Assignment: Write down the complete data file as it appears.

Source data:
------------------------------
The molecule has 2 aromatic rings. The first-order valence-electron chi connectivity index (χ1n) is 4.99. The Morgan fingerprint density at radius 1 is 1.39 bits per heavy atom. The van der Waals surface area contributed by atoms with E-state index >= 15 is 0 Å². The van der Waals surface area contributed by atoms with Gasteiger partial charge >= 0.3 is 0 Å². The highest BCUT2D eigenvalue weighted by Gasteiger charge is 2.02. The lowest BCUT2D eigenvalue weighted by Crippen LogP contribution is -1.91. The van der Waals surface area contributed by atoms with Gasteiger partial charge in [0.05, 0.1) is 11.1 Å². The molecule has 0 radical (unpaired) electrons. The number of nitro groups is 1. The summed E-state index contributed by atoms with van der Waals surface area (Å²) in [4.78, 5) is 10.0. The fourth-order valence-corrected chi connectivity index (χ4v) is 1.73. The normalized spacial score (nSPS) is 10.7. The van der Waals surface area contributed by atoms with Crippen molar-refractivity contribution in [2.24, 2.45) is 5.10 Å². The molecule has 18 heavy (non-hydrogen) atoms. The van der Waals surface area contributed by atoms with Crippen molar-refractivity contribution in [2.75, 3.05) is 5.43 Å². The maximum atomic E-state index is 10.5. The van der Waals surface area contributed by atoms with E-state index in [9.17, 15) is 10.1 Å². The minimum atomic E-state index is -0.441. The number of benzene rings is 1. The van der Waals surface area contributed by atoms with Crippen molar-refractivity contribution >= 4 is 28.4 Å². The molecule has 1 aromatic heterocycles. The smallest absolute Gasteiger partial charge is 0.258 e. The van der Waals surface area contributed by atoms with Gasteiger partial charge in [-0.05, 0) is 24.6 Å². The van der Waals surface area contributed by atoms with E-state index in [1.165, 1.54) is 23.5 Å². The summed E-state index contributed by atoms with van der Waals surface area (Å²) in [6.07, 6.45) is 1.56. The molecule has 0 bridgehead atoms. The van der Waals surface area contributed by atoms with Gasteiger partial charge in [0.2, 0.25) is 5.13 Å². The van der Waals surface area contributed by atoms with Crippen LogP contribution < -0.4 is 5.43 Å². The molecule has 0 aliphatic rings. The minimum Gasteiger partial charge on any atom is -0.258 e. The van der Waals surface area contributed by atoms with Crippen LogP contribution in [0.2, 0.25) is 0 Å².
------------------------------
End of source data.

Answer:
The molecule has 2 aromatic rings. The first-order valence-electron chi connectivity index (χ1n) is 4.99. The Morgan fingerprint density at radius 1 is 1.39 bits per heavy atom. The van der Waals surface area contributed by atoms with E-state index >= 15 is 0 Å². The van der Waals surface area contributed by atoms with Gasteiger partial charge >= 0.3 is 0 Å². The highest BCUT2D eigenvalue weighted by Gasteiger charge is 2.02. The lowest BCUT2D eigenvalue weighted by Crippen LogP contribution is -1.91. The van der Waals surface area contributed by atoms with Gasteiger partial charge in [0.05, 0.1) is 11.1 Å². The molecule has 0 radical (unpaired) electrons. The number of nitro groups is 1. The summed E-state index contributed by atoms with van der Waals surface area (Å²) in [4.78, 5) is 10.0. The fourth-order valence-corrected chi connectivity index (χ4v) is 1.73. The normalized spacial score (nSPS) is 10.7. The van der Waals surface area contributed by atoms with Crippen molar-refractivity contribution in [2.24, 2.45) is 5.10 Å². The molecule has 18 heavy (non-hydrogen) atoms. The van der Waals surface area contributed by atoms with Crippen molar-refractivity contribution in [2.75, 3.05) is 5.43 Å². The maximum atomic E-state index is 10.5. The van der Waals surface area contributed by atoms with E-state index in [9.17, 15) is 10.1 Å². The minimum atomic E-state index is -0.441. The number of benzene rings is 1. The van der Waals surface area contributed by atoms with Crippen molar-refractivity contribution >= 4 is 28.4 Å². The molecule has 1 aromatic heterocycles. The smallest absolute Gasteiger partial charge is 0.258 e. The van der Waals surface area contributed by atoms with Gasteiger partial charge in [-0.05, 0) is 24.6 Å². The van der Waals surface area contributed by atoms with E-state index in [1.165, 1.54) is 23.5 Å². The summed E-state index contributed by atoms with van der Waals surface area (Å²) in [6.07, 6.45) is 1.56. The molecule has 0 bridgehead atoms. The van der Waals surface area contributed by atoms with Gasteiger partial charge in [0.2, 0.25) is 5.13 Å². The van der Waals surface area contributed by atoms with Crippen LogP contribution < -0.4 is 5.43 Å². The molecule has 0 aliphatic rings. The minimum Gasteiger partial charge on any atom is -0.258 e. The van der Waals surface area contributed by atoms with Crippen LogP contribution in [0.2, 0.25) is 0 Å².